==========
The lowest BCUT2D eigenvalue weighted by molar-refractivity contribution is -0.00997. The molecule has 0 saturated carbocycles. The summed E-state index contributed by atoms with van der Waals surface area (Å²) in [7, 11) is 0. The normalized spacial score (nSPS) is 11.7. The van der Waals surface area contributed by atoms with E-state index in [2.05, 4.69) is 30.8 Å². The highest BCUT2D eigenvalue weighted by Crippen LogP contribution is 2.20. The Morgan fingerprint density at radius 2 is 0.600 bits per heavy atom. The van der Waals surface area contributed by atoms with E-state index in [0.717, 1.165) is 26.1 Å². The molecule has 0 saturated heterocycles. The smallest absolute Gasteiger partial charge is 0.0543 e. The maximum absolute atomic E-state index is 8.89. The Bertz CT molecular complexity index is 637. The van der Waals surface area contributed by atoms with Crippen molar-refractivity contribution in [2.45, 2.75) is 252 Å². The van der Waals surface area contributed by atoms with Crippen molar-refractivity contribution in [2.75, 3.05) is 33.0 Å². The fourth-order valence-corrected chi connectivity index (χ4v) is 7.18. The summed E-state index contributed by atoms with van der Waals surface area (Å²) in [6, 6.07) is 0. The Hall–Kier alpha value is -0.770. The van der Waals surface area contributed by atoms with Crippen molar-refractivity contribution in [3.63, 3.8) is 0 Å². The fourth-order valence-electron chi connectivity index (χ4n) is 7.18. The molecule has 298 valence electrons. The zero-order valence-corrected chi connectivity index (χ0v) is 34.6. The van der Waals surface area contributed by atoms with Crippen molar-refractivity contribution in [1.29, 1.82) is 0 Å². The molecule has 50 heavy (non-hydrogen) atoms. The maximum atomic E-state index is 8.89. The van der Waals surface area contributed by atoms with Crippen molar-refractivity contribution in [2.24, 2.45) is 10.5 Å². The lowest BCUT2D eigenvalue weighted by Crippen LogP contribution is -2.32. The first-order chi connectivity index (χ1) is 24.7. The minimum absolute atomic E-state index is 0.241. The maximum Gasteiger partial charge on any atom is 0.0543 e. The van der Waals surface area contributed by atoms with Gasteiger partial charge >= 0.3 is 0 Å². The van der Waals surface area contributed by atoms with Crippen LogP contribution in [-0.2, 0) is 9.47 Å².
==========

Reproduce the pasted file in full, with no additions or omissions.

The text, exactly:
The lowest BCUT2D eigenvalue weighted by molar-refractivity contribution is -0.00997. The molecule has 0 saturated carbocycles. The summed E-state index contributed by atoms with van der Waals surface area (Å²) in [7, 11) is 0. The normalized spacial score (nSPS) is 11.7. The van der Waals surface area contributed by atoms with E-state index in [2.05, 4.69) is 30.8 Å². The highest BCUT2D eigenvalue weighted by Crippen LogP contribution is 2.20. The Morgan fingerprint density at radius 2 is 0.600 bits per heavy atom. The van der Waals surface area contributed by atoms with E-state index in [0.717, 1.165) is 26.1 Å². The molecule has 0 saturated heterocycles. The smallest absolute Gasteiger partial charge is 0.0543 e. The maximum absolute atomic E-state index is 8.89. The Bertz CT molecular complexity index is 637. The van der Waals surface area contributed by atoms with Crippen molar-refractivity contribution in [2.45, 2.75) is 252 Å². The van der Waals surface area contributed by atoms with Crippen molar-refractivity contribution in [2.75, 3.05) is 33.0 Å². The fourth-order valence-corrected chi connectivity index (χ4v) is 7.18. The summed E-state index contributed by atoms with van der Waals surface area (Å²) in [6, 6.07) is 0. The Hall–Kier alpha value is -0.770. The van der Waals surface area contributed by atoms with Crippen molar-refractivity contribution in [3.63, 3.8) is 0 Å². The fourth-order valence-electron chi connectivity index (χ4n) is 7.18. The molecule has 298 valence electrons. The zero-order valence-corrected chi connectivity index (χ0v) is 34.6. The van der Waals surface area contributed by atoms with Crippen molar-refractivity contribution in [1.29, 1.82) is 0 Å². The molecule has 50 heavy (non-hydrogen) atoms. The maximum atomic E-state index is 8.89. The van der Waals surface area contributed by atoms with Crippen molar-refractivity contribution in [2.24, 2.45) is 10.5 Å². The lowest BCUT2D eigenvalue weighted by Crippen LogP contribution is -2.32. The first-order chi connectivity index (χ1) is 24.7. The minimum absolute atomic E-state index is 0.241. The maximum Gasteiger partial charge on any atom is 0.0543 e. The van der Waals surface area contributed by atoms with Gasteiger partial charge >= 0.3 is 0 Å². The van der Waals surface area contributed by atoms with Crippen LogP contribution in [-0.2, 0) is 9.47 Å².